If you’ve ever tracked your frequent flyer miles, credit card points, hotel rewards or fantasy football scores, you’ve been engaged through gamification. Gamification is the use of game design techniques and mechanics in a non-game context to solve problems and engage users.
When humans achieve new levels in games, the brain releases dopamine, which prompts excitement, encourages exploration and helps combat the stagnation caused by failure. The reward-motivated behavior induced by dopamine is the key to enhancing the training experience for millennials.
Before turning 21, the average American has spent 2,000 to 3,000 hours reading books and more than three times that number playing video games. That makes the average millennial very close to being a gaming expert, according to Malcolm Gladwell’s 10,000 hour rule.
Organizations that learn to hack the millennial brain by triggering innate reward systems with game mechanics can enhance the effectiveness of their workplace training and increase millennial engagement and retention. Here are seven tips.
1. Offer options.
Games offer options of whom to play with, when to play and what to play. They offer customized user profiles or avatars with unique abilities, traits and appearances. Gamers also thrive on the freedom to choose a specific mission or storyline.
Similarly, millennials are interested in customizing their training content and learning tracks. Millennials approach their career not like a ladder but like a cargo climbing net, which allows them to climb up (step into leadership roles), climb down (create more work/life balance), or move from side to side (collaborating across departments or trying new roles). They want flexible training that can equip them at every turn of their career.
2. Provide hints.
Games serve hints when players are stuck to ensure they stay engaged. The hints are calculated based on the direction of the player or the length of time he or she takes to overcome an obstacle. Provide hints on what training millennials might be best suited for based on their individual passions, strengths, skills gaps or career goals.
3. Give control.
With a controller in hand, gamers control their avatar’s movements and decisions and the ultimate outcome of the game.
In much the same way, millennials want the control to access the training anywhere (mobile, desktop, virtual reality, etc.), anytime (24/7 access), and any way (instructor-led, e-learning, etc.).
4. Encourage practice.
Gamers have the option to enter tutorials where they can hone their skills or practice a level. They learn and cultivate skills through practice and failing; then, they apply their learning to the main mission or storyline. According to Jane McGonigal’s book “Reality Is Broken: Why Games Make Us Better and How They Can Change the World,” on average, gamers fail 80 percent of the time, and yet they still find the gaming experience enjoyable.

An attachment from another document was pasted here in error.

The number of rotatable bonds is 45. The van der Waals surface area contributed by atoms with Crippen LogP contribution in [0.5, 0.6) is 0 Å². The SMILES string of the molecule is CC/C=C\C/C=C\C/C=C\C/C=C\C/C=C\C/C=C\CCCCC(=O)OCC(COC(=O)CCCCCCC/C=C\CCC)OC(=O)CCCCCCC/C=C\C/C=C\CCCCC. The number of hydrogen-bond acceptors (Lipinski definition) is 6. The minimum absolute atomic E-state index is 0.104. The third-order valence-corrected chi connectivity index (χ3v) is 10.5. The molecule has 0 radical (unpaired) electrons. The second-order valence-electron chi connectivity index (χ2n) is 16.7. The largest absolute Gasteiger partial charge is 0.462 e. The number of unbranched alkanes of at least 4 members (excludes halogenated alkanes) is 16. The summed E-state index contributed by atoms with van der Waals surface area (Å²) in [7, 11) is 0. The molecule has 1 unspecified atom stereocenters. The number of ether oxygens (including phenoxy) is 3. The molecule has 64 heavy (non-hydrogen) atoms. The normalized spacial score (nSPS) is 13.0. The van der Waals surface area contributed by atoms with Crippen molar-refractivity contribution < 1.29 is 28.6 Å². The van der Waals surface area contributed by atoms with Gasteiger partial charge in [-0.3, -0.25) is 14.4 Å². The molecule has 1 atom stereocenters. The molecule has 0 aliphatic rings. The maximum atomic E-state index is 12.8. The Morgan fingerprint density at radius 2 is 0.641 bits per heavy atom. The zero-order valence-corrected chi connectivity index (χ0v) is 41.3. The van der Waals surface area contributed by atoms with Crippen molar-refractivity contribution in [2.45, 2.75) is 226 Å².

Learning and development is forged in the real-life arenas where learners can fail. Provide environments where millennials can learn, practice and then apply their learning in real-life situations.
5. Promote collaboration.
Gamers build trust quickly with the people with whom they play games. They trust they will play within the rules and that they will stick with the game. Growing up playing massive online multi-player games, millennials came to understand that nothing significant can be achieved alone. The bigger the team, the more epic the win.
Millennials seek collaboration because they often learn better and more quickly in teams. Provide opportunities for millennial learners to collaborate during their training.
6. Communicate consequences.
Gamers willingly struggle from level to level and puzzle to puzzle for the ultimate goal of saving the world. Gaming is engaging because the result is often bigger than individual players, and they can surprise themselves with their abilities.
Millennials desire an epic win. Their definition of success is meaningful work. In reality and in games, they want to change the world. Communicate what they will achieve through training. If Millennials know “the why,” they are more likely to engage.
7. Highlight progress.
Games offer progress bars and leaderboards that inform players where they started, how far they’ve come, how they stack up and how far they have left to go. Clear visibility into the progress they’ve made and the progress they still need to make is an engaging and informative training tool for millennials.
Sensors, technology, big data, hyper-connectivity and the surge of a generation of gamers into the workplace makes it easier than ever before for training organizations to benefit from gamification. Leverage the engaging and transformative traits of games to enhance the training experience for millennials, and the likelihood of having disengaged, millennial learners is…